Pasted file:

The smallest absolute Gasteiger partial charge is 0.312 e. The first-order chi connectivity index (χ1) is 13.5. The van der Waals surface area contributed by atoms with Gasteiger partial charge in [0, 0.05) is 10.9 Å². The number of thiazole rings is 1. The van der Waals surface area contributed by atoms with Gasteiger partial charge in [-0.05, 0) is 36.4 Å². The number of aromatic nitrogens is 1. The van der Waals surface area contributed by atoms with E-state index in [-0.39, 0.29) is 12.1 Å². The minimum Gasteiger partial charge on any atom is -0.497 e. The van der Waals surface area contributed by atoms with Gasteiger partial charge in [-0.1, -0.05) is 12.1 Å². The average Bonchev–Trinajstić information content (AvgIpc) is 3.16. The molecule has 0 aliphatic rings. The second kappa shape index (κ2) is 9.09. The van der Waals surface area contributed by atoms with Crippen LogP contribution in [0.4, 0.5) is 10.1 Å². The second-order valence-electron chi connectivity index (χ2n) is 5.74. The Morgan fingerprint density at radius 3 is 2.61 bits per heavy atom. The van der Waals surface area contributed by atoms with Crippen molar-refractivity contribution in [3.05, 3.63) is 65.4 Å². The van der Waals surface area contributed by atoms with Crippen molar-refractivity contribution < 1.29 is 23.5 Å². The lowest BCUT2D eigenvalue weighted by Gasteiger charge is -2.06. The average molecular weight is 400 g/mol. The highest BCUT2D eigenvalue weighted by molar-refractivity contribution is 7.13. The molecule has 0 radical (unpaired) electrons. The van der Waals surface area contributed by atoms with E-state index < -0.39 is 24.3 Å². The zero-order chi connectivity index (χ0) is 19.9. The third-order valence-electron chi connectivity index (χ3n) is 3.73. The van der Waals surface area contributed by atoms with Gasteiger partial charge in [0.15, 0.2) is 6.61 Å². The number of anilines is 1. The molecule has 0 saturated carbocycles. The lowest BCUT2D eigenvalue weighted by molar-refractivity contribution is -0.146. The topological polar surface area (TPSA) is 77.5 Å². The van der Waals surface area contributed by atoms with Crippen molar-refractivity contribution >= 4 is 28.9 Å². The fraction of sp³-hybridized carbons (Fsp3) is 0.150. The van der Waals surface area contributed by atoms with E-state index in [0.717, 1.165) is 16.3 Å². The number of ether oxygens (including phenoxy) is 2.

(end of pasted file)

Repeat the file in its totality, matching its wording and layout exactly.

The smallest absolute Gasteiger partial charge is 0.312 e. The first-order chi connectivity index (χ1) is 13.5. The van der Waals surface area contributed by atoms with Gasteiger partial charge in [0, 0.05) is 10.9 Å². The number of thiazole rings is 1. The van der Waals surface area contributed by atoms with Gasteiger partial charge in [-0.05, 0) is 36.4 Å². The number of aromatic nitrogens is 1. The van der Waals surface area contributed by atoms with E-state index in [-0.39, 0.29) is 12.1 Å². The minimum Gasteiger partial charge on any atom is -0.497 e. The van der Waals surface area contributed by atoms with Gasteiger partial charge in [-0.1, -0.05) is 12.1 Å². The average Bonchev–Trinajstić information content (AvgIpc) is 3.16. The molecule has 0 aliphatic rings. The second kappa shape index (κ2) is 9.09. The van der Waals surface area contributed by atoms with Crippen LogP contribution in [0.4, 0.5) is 10.1 Å². The second-order valence-electron chi connectivity index (χ2n) is 5.74. The Morgan fingerprint density at radius 3 is 2.61 bits per heavy atom. The van der Waals surface area contributed by atoms with Crippen molar-refractivity contribution in [3.05, 3.63) is 65.4 Å². The van der Waals surface area contributed by atoms with Crippen molar-refractivity contribution < 1.29 is 23.5 Å². The lowest BCUT2D eigenvalue weighted by Gasteiger charge is -2.06. The average molecular weight is 400 g/mol. The highest BCUT2D eigenvalue weighted by molar-refractivity contribution is 7.13. The molecule has 0 radical (unpaired) electrons. The van der Waals surface area contributed by atoms with E-state index < -0.39 is 24.3 Å². The zero-order chi connectivity index (χ0) is 19.9. The third-order valence-electron chi connectivity index (χ3n) is 3.73. The van der Waals surface area contributed by atoms with Gasteiger partial charge in [0.15, 0.2) is 6.61 Å². The number of anilines is 1. The molecule has 0 saturated carbocycles. The lowest BCUT2D eigenvalue weighted by molar-refractivity contribution is -0.146. The topological polar surface area (TPSA) is 77.5 Å². The van der Waals surface area contributed by atoms with Crippen molar-refractivity contribution >= 4 is 28.9 Å². The fraction of sp³-hybridized carbons (Fsp3) is 0.150. The van der Waals surface area contributed by atoms with E-state index in [0.717, 1.165) is 16.3 Å². The number of ether oxygens (including phenoxy) is 2.